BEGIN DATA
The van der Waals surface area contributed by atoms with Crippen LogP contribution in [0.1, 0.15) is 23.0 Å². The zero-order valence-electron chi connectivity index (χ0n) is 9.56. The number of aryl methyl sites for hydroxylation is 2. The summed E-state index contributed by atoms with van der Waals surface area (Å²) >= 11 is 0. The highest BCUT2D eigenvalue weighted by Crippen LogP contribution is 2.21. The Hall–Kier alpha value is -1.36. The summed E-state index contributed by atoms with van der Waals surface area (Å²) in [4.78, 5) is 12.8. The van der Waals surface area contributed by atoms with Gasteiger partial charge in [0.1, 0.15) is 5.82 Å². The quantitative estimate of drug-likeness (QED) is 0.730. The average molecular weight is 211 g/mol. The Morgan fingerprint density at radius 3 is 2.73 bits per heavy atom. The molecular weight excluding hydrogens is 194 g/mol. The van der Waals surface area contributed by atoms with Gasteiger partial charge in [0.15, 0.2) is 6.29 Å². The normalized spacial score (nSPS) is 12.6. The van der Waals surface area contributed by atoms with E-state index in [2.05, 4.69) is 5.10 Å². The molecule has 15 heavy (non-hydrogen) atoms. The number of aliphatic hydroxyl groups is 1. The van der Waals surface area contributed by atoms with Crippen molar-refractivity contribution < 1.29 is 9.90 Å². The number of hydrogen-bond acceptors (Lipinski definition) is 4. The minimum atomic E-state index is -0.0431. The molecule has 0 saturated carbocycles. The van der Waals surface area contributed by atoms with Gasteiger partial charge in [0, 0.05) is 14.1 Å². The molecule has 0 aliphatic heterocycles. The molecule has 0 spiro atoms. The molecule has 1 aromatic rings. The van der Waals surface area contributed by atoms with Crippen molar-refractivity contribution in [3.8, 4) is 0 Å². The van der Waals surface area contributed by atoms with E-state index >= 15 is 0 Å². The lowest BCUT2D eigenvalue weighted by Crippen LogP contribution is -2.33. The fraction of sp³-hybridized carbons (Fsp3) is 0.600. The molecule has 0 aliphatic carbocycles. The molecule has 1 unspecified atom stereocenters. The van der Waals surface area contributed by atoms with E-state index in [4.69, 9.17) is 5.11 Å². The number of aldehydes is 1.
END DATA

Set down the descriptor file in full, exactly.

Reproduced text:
The van der Waals surface area contributed by atoms with Crippen LogP contribution in [0.1, 0.15) is 23.0 Å². The zero-order valence-electron chi connectivity index (χ0n) is 9.56. The number of aryl methyl sites for hydroxylation is 2. The summed E-state index contributed by atoms with van der Waals surface area (Å²) >= 11 is 0. The highest BCUT2D eigenvalue weighted by Crippen LogP contribution is 2.21. The Hall–Kier alpha value is -1.36. The summed E-state index contributed by atoms with van der Waals surface area (Å²) in [4.78, 5) is 12.8. The van der Waals surface area contributed by atoms with Gasteiger partial charge in [0.1, 0.15) is 5.82 Å². The quantitative estimate of drug-likeness (QED) is 0.730. The average molecular weight is 211 g/mol. The Morgan fingerprint density at radius 3 is 2.73 bits per heavy atom. The molecular weight excluding hydrogens is 194 g/mol. The van der Waals surface area contributed by atoms with Gasteiger partial charge in [0.15, 0.2) is 6.29 Å². The normalized spacial score (nSPS) is 12.6. The van der Waals surface area contributed by atoms with E-state index in [2.05, 4.69) is 5.10 Å². The molecule has 15 heavy (non-hydrogen) atoms. The number of aliphatic hydroxyl groups is 1. The van der Waals surface area contributed by atoms with Crippen molar-refractivity contribution < 1.29 is 9.90 Å². The number of hydrogen-bond acceptors (Lipinski definition) is 4. The minimum atomic E-state index is -0.0431. The molecule has 0 saturated carbocycles. The van der Waals surface area contributed by atoms with Gasteiger partial charge in [0, 0.05) is 14.1 Å². The molecule has 0 aliphatic heterocycles. The molecule has 0 spiro atoms. The molecule has 1 aromatic rings. The van der Waals surface area contributed by atoms with Crippen molar-refractivity contribution in [3.8, 4) is 0 Å². The van der Waals surface area contributed by atoms with E-state index >= 15 is 0 Å². The lowest BCUT2D eigenvalue weighted by Crippen LogP contribution is -2.33. The fraction of sp³-hybridized carbons (Fsp3) is 0.600. The molecule has 0 aliphatic carbocycles. The molecule has 1 unspecified atom stereocenters. The van der Waals surface area contributed by atoms with E-state index in [4.69, 9.17) is 5.11 Å². The number of aldehydes is 1.